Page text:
How Hormones Work

As we described in the Causes of Gender Dysphoria section, every human’s DNA contains the genetic instructions for both male and female bodies, and which set of instructions gets used is controlled by what hormones your gonads produce. That differentiation occurs entirely based on whether you happen to have an SRY gene which, between the sixth and eighth weeks of gestation, kicks off a chain reaction that produces testes instead of ovaries. From that point on, every sexual attribute of the human body (primary and secondary) is a result of the hormones that those gonads produce.

If they produce estrogens (primarily estradiol), the genitals form into a vulva, vagina, and uterus. If they produce androgens (primarily testosterone), the genitals form into a penis and scrotum, shifting the Skene’s gland downward and enlarging it into a prostate. Differentiation ends here until the onset of puberty, nine to ten years later, and we all know what puberty does.

So how does this work? Why do the cells differentiate like this? Well, before we can explain that, first we have to explain the concept of a receptor.

Hormone Receptors

In simplest terms, a receptor is like the keyed lock ignition on a car (do new cars still have keyed ignitions?). Every cell in the body has a set of locks which activate different functions within that cell. They’re like switches which signal to the cell that it should activate a different part of its genetic sequence. Each receptor can only accept certain chemical compounds, much like how a lock can only accept certain keys, and different chemicals have different capabilities at turning the key. Some can completely start the car, while others only turn it to Accessory Mode.

The ability for a chemical to fit into a receptor is called relational binding affinity, and is measured as a percentage of how likely a chemical will bind to a receptor compared to another. So, for example, if hormone B binds only 10% of the time in relation to hormone A, then it is said to have a 10% binding affinity. Similarly, the ability for a chemical to turn the key is called transactivational ability. Compounds which fit into a receptor but don’t do anything are called antagonists; compounds which are able to turn the key are called agonists. If it can only turn the key a tiny bit, it’s called a partial agonist.

You can think of antagonists like bouncers at a club. They stand in the doorway and prevent anything else from getting through, but don’t enter the club themselves. Most antagonists are referred to as blockers. This is different from an inhibitor, which is a compound that slows down a chemical reaction, or an activator, which speeds up a reaction. In receptors, an inhibitor lowers the ability of the receptor, causing it to respond less effectively to things that bind to the receptor, and an activator increases the ability of the receptor, making it respond stronger, like a booster.

In some cases, a hormone can function as an inhibitor or an activator for a different hormone by slowing down or increasing behavior in a cell. For example, progesterone increases cell activity, making cells respond more effectively to estrogens and androgens, and testosterone increases the transactivational ability of dopamine receptors, so less dopamine is needed in the brain for the same effect.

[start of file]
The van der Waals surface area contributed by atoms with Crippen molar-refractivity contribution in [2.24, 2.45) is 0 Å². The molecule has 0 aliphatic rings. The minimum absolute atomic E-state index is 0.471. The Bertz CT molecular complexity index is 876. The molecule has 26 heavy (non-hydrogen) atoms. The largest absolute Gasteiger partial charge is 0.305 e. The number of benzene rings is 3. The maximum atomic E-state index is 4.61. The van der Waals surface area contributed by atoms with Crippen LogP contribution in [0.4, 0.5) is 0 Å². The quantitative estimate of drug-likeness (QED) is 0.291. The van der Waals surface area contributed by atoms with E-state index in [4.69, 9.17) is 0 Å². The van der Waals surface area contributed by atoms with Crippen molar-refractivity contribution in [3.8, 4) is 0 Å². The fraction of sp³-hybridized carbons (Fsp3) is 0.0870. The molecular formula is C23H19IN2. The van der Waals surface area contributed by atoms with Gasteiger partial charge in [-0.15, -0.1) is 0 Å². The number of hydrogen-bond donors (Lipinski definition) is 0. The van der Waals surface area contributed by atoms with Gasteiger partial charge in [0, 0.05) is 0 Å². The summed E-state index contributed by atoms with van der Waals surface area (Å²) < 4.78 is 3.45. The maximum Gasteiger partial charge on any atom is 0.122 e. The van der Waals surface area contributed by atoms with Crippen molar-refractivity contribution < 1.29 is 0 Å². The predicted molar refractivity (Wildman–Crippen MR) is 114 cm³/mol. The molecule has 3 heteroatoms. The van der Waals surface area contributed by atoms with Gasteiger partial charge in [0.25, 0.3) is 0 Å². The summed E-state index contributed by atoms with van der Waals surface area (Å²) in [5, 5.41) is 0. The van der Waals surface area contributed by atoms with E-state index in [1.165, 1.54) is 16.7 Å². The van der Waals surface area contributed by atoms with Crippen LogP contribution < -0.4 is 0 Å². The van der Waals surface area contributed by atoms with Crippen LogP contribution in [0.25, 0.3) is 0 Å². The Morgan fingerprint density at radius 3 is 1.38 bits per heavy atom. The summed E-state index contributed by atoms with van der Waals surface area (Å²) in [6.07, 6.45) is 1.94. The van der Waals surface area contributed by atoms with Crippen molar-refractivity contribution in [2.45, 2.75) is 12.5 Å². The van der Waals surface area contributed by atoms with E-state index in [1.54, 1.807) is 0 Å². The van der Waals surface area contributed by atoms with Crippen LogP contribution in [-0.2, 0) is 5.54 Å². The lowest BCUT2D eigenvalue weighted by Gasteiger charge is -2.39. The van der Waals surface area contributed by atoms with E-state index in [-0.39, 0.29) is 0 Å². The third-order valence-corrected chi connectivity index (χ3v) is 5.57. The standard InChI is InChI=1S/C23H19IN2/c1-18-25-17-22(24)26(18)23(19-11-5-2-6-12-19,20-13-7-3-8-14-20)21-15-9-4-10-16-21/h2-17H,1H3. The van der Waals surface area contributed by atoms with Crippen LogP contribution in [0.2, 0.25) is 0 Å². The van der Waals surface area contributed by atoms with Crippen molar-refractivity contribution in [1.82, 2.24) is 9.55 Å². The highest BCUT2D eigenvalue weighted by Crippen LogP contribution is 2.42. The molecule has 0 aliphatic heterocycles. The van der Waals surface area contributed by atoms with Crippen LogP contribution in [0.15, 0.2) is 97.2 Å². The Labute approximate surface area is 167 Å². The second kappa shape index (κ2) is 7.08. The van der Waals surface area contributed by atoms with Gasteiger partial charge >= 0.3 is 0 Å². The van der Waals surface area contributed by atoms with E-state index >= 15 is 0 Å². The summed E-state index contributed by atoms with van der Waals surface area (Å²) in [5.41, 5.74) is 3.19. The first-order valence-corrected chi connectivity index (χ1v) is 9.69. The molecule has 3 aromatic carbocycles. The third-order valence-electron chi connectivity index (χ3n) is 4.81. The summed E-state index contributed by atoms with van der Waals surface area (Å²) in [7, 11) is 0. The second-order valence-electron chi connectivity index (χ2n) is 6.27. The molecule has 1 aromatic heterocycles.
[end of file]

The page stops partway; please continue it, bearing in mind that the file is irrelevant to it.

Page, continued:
What’s in a Hormone

There are four main kinds of hormones:

  • Amino acids such as melatonin (which controls sleep) or thyroxine (which regulates metabolism).
  • Peptides like oxytocin and insulin, which are collections of amino acids.
  • Eicosanoids that are formed from lipids and fatty acids and predominantly affect the immune system.
  • Steroids, which signaling molecules produced by various internal organs in order to pass messages to other organs within the body.

For the purposes of transition, this last category is what we care about the most, as all of the sex hormones are steroids. They fall into seven main categories:

The first three of these are what we care about most when it comes to hormone therapy. Note: All human beings, regardless of phenotype, have some of every one of these hormones in their bodies. The ratios are what affect body shape.


There are nearly a dozen different androgens, but the ones we care about the most are testosterone and dihydrotestosterone.

Testosterone is the primary masculinizing hormone for the human body and is produced in the adrenal glands, the testes, and in the ovaries (where it is immediately converted into estrone and estradiol). It tells both muscle and bone cells to grow and, in higher concentrations, encourages larger muscle mass and thicker skeletal structure. This also means that testosterone is critical for bone health, as it affects calcium distribution within the skeletal structure. Thus, severe depletion of testosterone can result in osteoporosis and fragile bones. Testosterone also plays a major role in sex drive and libido, encouraging mating behavior within the cerebral cortex.

Dihydrotestosterone (DHT), which is converted from testosterone in the prostate, skin, and liver, plays a major role in the development of the male genitalia during puberty by inducing random erections, and the growth of facial and body hair. Paradoxically, DHT is also what causes male pattern baldness, as it chokes off blood circulation to the follicles on the top of the scalp (sorry, trans guys, it’s a double-edged sword). DHT binds to androgen receptors ten times more strongly than testosterone, which is why it is critical to eliminate it for feminizing transition.